Georgia Joins The Fight Against Healthcare Reform

Written by Firm | May 15, 2010 | News | Print PDF

May 15, 2010
Posted by Keith Whitney

Georgia has now joined nineteen other states that have filed a lawsuit against the new healthcare reform laws that were passed earlier this year by Congress.

But it still won’t be state Attorney General Thurbert Baker’s office handling the litigation. The lawsuit contends the federal government overstepped its bounds on healthcare, both on individual rights and state sovereignty.

“For the first time congress has made citizens purchase a product and that exceeds congressional authority,” said attorney Josh Belinfante. “Second the role Congress had in the Medicaid program has been fundamentally altered in a way that does not respect states’ sovereignty and role in the federal system. And that’s unconstitutional. That’s being challenged.”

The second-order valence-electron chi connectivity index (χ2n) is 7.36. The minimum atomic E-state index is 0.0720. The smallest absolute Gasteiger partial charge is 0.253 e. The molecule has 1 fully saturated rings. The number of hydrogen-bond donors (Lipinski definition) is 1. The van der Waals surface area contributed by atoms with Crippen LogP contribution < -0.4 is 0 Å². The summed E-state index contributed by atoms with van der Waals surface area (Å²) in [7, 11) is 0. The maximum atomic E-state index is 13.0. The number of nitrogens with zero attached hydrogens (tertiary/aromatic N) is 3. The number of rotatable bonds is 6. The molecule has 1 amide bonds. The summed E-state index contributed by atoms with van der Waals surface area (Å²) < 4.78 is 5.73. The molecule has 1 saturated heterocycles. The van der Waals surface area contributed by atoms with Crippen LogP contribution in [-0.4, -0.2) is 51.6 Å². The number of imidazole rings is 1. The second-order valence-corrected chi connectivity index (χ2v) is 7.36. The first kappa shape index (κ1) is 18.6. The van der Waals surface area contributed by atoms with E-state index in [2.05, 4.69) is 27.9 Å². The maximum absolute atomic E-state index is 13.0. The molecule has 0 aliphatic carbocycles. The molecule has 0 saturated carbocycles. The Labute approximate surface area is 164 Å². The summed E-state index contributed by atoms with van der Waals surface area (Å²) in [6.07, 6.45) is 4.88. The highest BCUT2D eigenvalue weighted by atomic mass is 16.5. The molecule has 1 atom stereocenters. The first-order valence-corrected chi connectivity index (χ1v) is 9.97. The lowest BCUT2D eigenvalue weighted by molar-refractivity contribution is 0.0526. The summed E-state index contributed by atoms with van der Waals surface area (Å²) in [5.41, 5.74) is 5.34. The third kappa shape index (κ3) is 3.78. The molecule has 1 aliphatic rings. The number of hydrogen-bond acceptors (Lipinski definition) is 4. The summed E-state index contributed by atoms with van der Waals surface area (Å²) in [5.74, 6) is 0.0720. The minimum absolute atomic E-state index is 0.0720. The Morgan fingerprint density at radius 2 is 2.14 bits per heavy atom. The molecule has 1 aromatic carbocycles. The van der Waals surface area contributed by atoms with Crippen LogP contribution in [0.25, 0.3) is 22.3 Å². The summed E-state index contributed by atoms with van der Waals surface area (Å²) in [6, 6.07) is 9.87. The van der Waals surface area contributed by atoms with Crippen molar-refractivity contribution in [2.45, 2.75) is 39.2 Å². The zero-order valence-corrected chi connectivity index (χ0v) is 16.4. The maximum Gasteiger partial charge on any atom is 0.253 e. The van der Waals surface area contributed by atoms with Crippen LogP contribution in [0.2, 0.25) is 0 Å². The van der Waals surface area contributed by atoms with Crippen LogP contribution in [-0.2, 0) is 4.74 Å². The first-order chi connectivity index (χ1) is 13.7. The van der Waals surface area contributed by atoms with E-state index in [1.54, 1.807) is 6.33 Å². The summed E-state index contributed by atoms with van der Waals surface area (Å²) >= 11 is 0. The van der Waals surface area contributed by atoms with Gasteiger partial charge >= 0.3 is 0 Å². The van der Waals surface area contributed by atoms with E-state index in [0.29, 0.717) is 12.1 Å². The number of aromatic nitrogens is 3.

Belinfante is one of a small army of pro-bono attorneys who have stepped in at the request of Governor Sonny Perdue to fight the feds in court.

“I’m not aware of another time when 20 states have bonded together to challenge congressional action under the united states constitution,” added Belinfante. “And I think that speaks to the egregiousness of the act and the significance these states are going to have.”.

But Georgia Attorney General Thurbert Baker says the lawsuit doesn’t stand a chance. And that’s why he refused to participate.

“I’ve said from day one that this litigation will go nowhere,” said Baker. “This is litigation that at the end of the day loses. That’s why I took the position early on that it would be a waste of tax payer dollars to pursue litigation to overturn healthcare reform in Washington DC.”

Baker, who’s running for governor, says the law is clear… no matter your politics.

“We looked at the US constitution, we looked at the supremacy clause, the commerce clause, we looked at everything out there; all the arguments that are being raised,” Baker insisted. “And I could honestly find no basis upon which to bring this kind of litigation.”

The federal government is expected to mount a vigorous defense demanding the case be dismissed when it finally goes before a judge, which could take months.